An important side to traveling in any country is to try local food and drink, and Ecuador is no exception. This is a great opportunity to sample new flavors, explore local culture and meet new people. The good news is that there is a wonderful diversity of Ecuadorian drinks to try, from herbal teas to fruity concoctions & alcoholic tipples. Some play an important part in holiday celebrations and festivals at special times of year. Others are just plain tasty and popular at all times. So, are you ready to try something new?
Keep reading for 8 of the best traditional Ecuadorian drinks that you should try while traveling here.
There’s nothing quite like a Canelazo to warm yourself up on cold and rainy nights in Quito. One of Ecuador’s signature drinks from the Andes, Canelazo is found all over the country at restaurants, cafes, and fiestas.
Each place has its own recipe, but the typical drink is made from aguardiente liquor, cinnamon, naranjilla (a tart orange fruit), water, and sugar. Served hot, it has just the right blend of spice to offset the sting of the strong alcohol and keep the cold at bay. This Ecuadorian drink is particularly popular during the Fiestas de Quito week, served on the colorful chiva party buses and during the traditional card game of cuarenta (forty).
Colada Morada is a drink that’s traditionally served on Day of the Dead (2nd November). Families gather at the graves of loved ones, and bring guaguas de pan (sweet bread in the shape of a baby), and Colada Morada to honor them.
The drink is made with blue or black corn flour, fruits like Andean blackberries, pineapple rinds, babaco, strawberry and naranjilla, plus sweet pepper, ishpingo, cloves and cinammon spices. Mixed together in a large cooking pot for several hours, this mix thickens into a rich soup-like texture, deep purple in color and very sweet taste.
During the weeks preceding Day of the Dead you can find the combination of bread dolls and colada morada drink in restaurants and cafes in most towns and cities. In truth though there is nothing quite like a home-made colada morada, shared around all the family.
Our next traditional Ecuadorian drink is Chicha de Piña. This is a pineapple drink that uses spices and sugar to create a refeshing beverage that’s perfect on hot days.
Chicha drink is made by boiling pineapple rinds in water and then adding cinnamon sticks, cloves, anise, allspice, and sugar. Once cool, it’s a great drink that bursts with flavor. In Ecuador, boiling fruit with sugar is a traditional way of making juice, and by adding spices this drink makes a perfect addition to meals or snacks. For a unique and traditional experience, find a cafe overlooking the plazas of Quito or Cuenca cities, or the lush mountain landscapes of the country, and order Chicha de piña to soak up the armosphere like a local.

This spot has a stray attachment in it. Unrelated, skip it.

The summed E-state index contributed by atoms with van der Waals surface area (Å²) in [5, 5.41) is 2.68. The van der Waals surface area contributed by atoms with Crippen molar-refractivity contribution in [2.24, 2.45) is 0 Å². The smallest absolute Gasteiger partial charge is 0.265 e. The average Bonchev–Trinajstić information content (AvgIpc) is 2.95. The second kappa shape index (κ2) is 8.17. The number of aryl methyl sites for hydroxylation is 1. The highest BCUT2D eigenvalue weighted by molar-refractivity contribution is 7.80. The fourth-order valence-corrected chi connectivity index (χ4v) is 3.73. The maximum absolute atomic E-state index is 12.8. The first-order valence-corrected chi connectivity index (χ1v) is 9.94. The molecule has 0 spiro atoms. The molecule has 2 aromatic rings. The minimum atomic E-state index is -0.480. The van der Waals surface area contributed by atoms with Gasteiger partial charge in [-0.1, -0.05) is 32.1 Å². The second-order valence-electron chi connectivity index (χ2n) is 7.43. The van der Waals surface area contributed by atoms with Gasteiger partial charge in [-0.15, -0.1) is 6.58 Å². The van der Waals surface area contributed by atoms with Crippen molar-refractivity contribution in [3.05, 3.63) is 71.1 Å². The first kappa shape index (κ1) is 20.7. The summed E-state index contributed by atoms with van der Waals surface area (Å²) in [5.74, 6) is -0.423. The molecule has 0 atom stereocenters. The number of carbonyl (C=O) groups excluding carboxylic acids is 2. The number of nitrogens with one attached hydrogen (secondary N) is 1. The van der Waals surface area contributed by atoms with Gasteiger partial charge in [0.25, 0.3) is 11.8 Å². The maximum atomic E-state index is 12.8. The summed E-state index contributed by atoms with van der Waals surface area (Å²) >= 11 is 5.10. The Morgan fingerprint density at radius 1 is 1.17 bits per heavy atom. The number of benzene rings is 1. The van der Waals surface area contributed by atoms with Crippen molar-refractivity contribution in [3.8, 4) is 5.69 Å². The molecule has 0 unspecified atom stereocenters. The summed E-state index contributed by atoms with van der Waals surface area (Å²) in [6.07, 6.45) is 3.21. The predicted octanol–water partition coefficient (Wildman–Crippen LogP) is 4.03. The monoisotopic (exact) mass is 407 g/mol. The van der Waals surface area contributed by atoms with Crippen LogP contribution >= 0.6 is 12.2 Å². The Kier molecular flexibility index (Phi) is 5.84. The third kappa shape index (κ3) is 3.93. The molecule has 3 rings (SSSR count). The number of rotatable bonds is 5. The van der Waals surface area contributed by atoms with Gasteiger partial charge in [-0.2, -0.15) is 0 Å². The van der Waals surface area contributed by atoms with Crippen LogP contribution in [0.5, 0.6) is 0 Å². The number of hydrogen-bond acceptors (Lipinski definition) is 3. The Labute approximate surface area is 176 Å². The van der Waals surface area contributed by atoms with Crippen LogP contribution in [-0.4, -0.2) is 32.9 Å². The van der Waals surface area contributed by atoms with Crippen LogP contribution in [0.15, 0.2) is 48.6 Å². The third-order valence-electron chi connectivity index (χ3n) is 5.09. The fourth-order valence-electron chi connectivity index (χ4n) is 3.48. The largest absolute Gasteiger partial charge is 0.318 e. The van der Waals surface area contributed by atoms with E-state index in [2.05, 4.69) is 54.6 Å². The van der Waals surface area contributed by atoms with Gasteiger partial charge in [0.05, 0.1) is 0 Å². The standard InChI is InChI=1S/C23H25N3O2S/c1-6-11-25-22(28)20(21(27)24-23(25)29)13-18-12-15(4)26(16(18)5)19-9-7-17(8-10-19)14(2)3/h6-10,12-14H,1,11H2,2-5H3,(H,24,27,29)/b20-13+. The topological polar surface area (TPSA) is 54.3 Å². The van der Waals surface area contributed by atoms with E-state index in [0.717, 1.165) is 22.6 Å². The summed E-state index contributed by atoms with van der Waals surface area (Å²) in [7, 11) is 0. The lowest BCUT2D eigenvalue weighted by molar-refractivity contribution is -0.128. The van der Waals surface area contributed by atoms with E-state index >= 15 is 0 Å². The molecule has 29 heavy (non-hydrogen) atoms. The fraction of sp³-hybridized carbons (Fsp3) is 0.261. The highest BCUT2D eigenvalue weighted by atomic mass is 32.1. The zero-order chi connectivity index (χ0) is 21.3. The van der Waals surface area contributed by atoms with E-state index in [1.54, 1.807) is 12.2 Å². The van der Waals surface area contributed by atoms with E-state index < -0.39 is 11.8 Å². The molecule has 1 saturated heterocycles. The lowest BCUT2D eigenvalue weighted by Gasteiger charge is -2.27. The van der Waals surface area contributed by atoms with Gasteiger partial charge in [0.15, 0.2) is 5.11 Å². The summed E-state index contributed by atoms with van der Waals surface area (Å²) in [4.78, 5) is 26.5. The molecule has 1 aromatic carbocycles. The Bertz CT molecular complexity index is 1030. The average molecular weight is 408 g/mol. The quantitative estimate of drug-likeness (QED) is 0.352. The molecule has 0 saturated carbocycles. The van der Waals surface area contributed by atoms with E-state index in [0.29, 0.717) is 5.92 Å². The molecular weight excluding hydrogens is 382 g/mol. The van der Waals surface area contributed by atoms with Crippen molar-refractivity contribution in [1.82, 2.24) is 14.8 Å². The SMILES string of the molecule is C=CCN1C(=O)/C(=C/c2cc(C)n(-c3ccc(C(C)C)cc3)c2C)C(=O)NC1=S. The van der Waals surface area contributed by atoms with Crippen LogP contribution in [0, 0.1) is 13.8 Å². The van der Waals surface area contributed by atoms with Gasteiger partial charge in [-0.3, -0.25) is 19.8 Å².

Horchata tea is a specialty blend of medicinal herbs that was created in the city of Loja, in the deep south of Ecuador. Unmistakable for it’s pink/purple color, Horchata combines begonia, carnation, chamomile, fuschia, flax, lemongrass, mint, rose geranium and roses to create a rich blend of flavors that sooth and calm. The result is a delightfully refreshing, light fruity infusion, with anti-inflammatory and cholesterol-reducing properties. Served hot or cold, Horchata tea is found at juice carts and restaurants across the sierra highlands, especially in and around Loja
Colada de Avena con Naranjilla is an oatmeal and fruit drink found around the country. It’s normally served at breakfast and lunch. For kids, it’s also a staple of afternoon snacks - thick, healthy and richly filling.
This colada drink is made with oats, water, cinnamon, brown sugar, and naranjilla fruit. There are other variations, some add milk, others use fruit like papaya or pineapple. You can even buy it ready made in supermarket cartons.
Considered the national drink of ecuador, Aguardiente is certainly not for the faint hearted. This local fire-water is made from fermented sugar cane juice, and leaves an unmistakable burning sensation all the way down your throat and chest after a strong shot. So, why drink it? It’s cheap, very Ecuadorian, and sure does the job of kicking off many a fun night out.
If you want to really put hairs on your chest, seek out locally made aguardiente. Home-made moonshine is the stuff of legends, tasting like rocket fuel and reaching up to 80 proof.
Some famous Ecuadorian aguardiente brands to look out for include popular Zhumir and Cristal, or artesan style Pajaro Azul (blue bird). Be prepared to have your head blown off!
Ecuador’s answer to Eggnog, Rompope is a creamy alcoholic drink served piping hot. Made with milk, egg yolks, sugar, cinammon, vanilla, condensed milk and rum (or aguardiente), rompope is the perfect winter warmer to drink while curled up in front of an open fire.
No list of Ecuadorian drinks would be complete without a tropical fruit juice. Our favorite is made from Guanabana (sour sop). The Guanabana fruit is worth seeing in it’s own right – a large green egg-shaped fruit with spikey skin. Inside the fruit is white and creamy. Locals like to blend it with water or milk, to make a refreshing juice or smoothie with a delicious flavor.
Looking for other unusual fruit juices to try? Check out Babaco, Maracuya (passion fruit), Tree tomato, Naranjilla and Taxo. Most restaurants in Quito serve a mix of these fruit juices to try, and if asked will show you the fruit for photos before cutting it open.
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We trust that you enjoyed our list of top Ecuadorian drinks. Above all, we hope we have inspired you to sample something new when you do visit us in Ecuador :)